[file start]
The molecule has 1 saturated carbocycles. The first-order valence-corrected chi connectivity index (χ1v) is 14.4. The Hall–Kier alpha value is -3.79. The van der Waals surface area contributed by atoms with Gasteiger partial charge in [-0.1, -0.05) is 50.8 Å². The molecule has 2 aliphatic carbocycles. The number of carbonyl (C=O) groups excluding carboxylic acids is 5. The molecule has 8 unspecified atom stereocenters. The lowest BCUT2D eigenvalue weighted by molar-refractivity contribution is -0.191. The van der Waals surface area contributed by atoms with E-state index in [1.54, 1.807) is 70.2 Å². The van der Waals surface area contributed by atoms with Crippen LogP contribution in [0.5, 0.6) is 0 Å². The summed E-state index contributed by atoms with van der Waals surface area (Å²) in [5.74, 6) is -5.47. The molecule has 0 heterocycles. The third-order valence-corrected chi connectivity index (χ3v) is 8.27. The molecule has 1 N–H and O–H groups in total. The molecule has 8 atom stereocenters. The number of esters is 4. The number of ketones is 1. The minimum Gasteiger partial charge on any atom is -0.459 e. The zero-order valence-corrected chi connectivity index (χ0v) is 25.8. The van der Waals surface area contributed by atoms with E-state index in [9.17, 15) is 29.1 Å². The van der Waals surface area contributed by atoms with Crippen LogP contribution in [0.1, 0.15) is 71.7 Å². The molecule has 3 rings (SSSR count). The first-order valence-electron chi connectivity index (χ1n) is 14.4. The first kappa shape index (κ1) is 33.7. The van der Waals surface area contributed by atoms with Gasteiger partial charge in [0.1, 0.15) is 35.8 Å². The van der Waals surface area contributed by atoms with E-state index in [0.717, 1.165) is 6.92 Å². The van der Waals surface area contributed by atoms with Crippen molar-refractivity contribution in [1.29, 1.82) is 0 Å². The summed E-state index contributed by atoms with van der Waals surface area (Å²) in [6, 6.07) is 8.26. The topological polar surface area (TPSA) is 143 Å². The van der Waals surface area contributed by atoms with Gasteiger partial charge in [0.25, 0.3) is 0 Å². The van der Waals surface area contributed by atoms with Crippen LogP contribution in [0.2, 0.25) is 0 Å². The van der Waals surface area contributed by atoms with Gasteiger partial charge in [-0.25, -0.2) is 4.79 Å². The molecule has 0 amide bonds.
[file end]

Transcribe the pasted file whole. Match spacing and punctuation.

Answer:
The molecule has 1 saturated carbocycles. The first-order valence-corrected chi connectivity index (χ1v) is 14.4. The Hall–Kier alpha value is -3.79. The van der Waals surface area contributed by atoms with Gasteiger partial charge in [-0.1, -0.05) is 50.8 Å². The molecule has 2 aliphatic carbocycles. The number of carbonyl (C=O) groups excluding carboxylic acids is 5. The molecule has 8 unspecified atom stereocenters. The lowest BCUT2D eigenvalue weighted by molar-refractivity contribution is -0.191. The van der Waals surface area contributed by atoms with E-state index in [1.54, 1.807) is 70.2 Å². The van der Waals surface area contributed by atoms with Crippen LogP contribution in [0.5, 0.6) is 0 Å². The summed E-state index contributed by atoms with van der Waals surface area (Å²) in [5.74, 6) is -5.47. The molecule has 0 heterocycles. The third-order valence-corrected chi connectivity index (χ3v) is 8.27. The molecule has 1 N–H and O–H groups in total. The molecule has 8 atom stereocenters. The number of esters is 4. The number of ketones is 1. The minimum Gasteiger partial charge on any atom is -0.459 e. The zero-order valence-corrected chi connectivity index (χ0v) is 25.8. The van der Waals surface area contributed by atoms with E-state index in [9.17, 15) is 29.1 Å². The van der Waals surface area contributed by atoms with Crippen LogP contribution in [0.1, 0.15) is 71.7 Å². The molecule has 3 rings (SSSR count). The first-order valence-electron chi connectivity index (χ1n) is 14.4. The first kappa shape index (κ1) is 33.7. The van der Waals surface area contributed by atoms with Gasteiger partial charge in [0.1, 0.15) is 35.8 Å². The van der Waals surface area contributed by atoms with E-state index in [0.717, 1.165) is 6.92 Å². The van der Waals surface area contributed by atoms with Crippen molar-refractivity contribution in [1.29, 1.82) is 0 Å². The summed E-state index contributed by atoms with van der Waals surface area (Å²) in [6, 6.07) is 8.26. The topological polar surface area (TPSA) is 143 Å². The van der Waals surface area contributed by atoms with Gasteiger partial charge in [0.25, 0.3) is 0 Å². The van der Waals surface area contributed by atoms with Crippen LogP contribution in [0.2, 0.25) is 0 Å². The van der Waals surface area contributed by atoms with Gasteiger partial charge in [-0.25, -0.2) is 4.79 Å². The molecule has 0 amide bonds.